Philly Needs More Pro-Growth Land Use Advocacy, Less Arson From Building Trades Union

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Philaphilia is one of my favorite blogs (maybe my most favorite blog!), and one of the things you notice as a Philaphilia reader is that NIMBY groups manage to get a whole lot of development projects shut down in Philly.

NIMBYs have managed to turn the process for obtaining a variance into a political ordeal, and under the old zoning code, they were able to force all kinds of projects to go through this process – effectively giving NIMBYs veto power over new buildings. The new code allows more projects to get built by-right, with no political interference, but recently members of City Council have been trying to roll back those changes. The effect would be more red tape and less new construction.

I think that’s the appropriate backdrop for this story about members of the Philly building trades union burning down a non-union construction project, and the past few months of stories about the Goldtex controversy.

Demand for multi-family housing in Philly appears to be pretty strong right now. That demand should translate into lots of new construction projects. And the resulting demand for construction workers should be a boon to members of the building trades union. But many of these construction projects face hyper-local opposition from neighbors, and right now its an open political question as to how much power City Council will give back to neighbors to veto development projects.

That is where the building trades unions should focus their political efforts.

Rather than fighting individual developers over whether individual projects will use union or non-union labor, the unions should be focusing on more total development – fast-tracking the approval process for construction, raising the cost of land speculation, eliminating regulatory curbs on the housing supply, and anything else you can think of that will boost the total amount of construction happening.

What’s so frustrating is that this is a live debate, happening right now, but the only pro-growth voices you see quoted in articles on these issues are planning nerd bloggers, developers and some academics. The interest group with the most to gain from more construction – the building trades – has been strangely quiet about this, at least in the press. Maybe they are lobbying behind the scenes or something?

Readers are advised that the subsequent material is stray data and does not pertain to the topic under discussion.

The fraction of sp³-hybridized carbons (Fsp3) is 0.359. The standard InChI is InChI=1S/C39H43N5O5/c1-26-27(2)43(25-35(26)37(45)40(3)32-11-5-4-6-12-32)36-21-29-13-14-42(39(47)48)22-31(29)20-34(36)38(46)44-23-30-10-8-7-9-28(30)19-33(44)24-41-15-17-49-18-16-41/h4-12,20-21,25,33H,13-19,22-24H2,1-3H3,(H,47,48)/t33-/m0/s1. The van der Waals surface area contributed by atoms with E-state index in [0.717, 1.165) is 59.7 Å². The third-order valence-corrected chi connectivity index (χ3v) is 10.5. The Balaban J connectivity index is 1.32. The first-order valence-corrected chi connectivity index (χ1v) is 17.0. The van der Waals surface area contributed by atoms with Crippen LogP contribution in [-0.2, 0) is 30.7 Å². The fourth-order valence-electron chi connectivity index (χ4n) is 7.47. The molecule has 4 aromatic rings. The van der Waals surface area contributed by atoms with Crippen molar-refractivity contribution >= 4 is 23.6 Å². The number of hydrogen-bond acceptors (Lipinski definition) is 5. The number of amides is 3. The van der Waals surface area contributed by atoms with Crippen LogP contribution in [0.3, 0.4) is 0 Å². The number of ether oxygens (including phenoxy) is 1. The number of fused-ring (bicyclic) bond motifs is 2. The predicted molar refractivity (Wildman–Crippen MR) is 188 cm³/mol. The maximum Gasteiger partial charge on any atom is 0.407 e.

This entry was posted in Economy, Land Use, Transportation.

4 Responses to Philly Needs More Pro-Growth Land Use Advocacy, Less Arson From Building Trades Union

  1. Ed H. says:

    So, you’ve convicted union members without a trial. I just don’t get how any liberal is so anti-worker.

  2. Ed H. says:

    Yes, there should be more development around the city. And there should be more guarantees that new projects are able to protect the area wages, which non-union contractors are putting pressure on lowering by constantly trying to out compete each other by cutting each others’ throats by always going to the bottom. The damage is lost opportunities in the economy when wages are depressed, particularly in a demand depressed time like we’re in. The upside of encouraging more development is the opportunity to get more construction workers to join unions.

    But there can be an upside to NIMBY approaches protecting neighborhoods and the reasons why people will move to them or stay. I’m watching a neighborhood near me crumble in Frankford section because of methadone clinics moving in and destroying the communities they are in. I’m a for treatment of the people who are afflicted with drug and alcohol addiction (I have a history of working to get help for those who need it and believe in treatment over incarceration). So, when local groups are opposed to certain projects, its often because they are the ones living with, or picking up and leaving for the suburbs over, the externalities that people from outside of the community are imposing on them.

  3. Jon says:

    The flip side is that underbuilding hurts everyone’s real wages, not just construction workers. Rents are too high right now and land prices are going back up. That’s taking a big bite out of people’s real disposable income. The top priority has to be lowering rents, lowering transportation costs, and reducing the cost of living.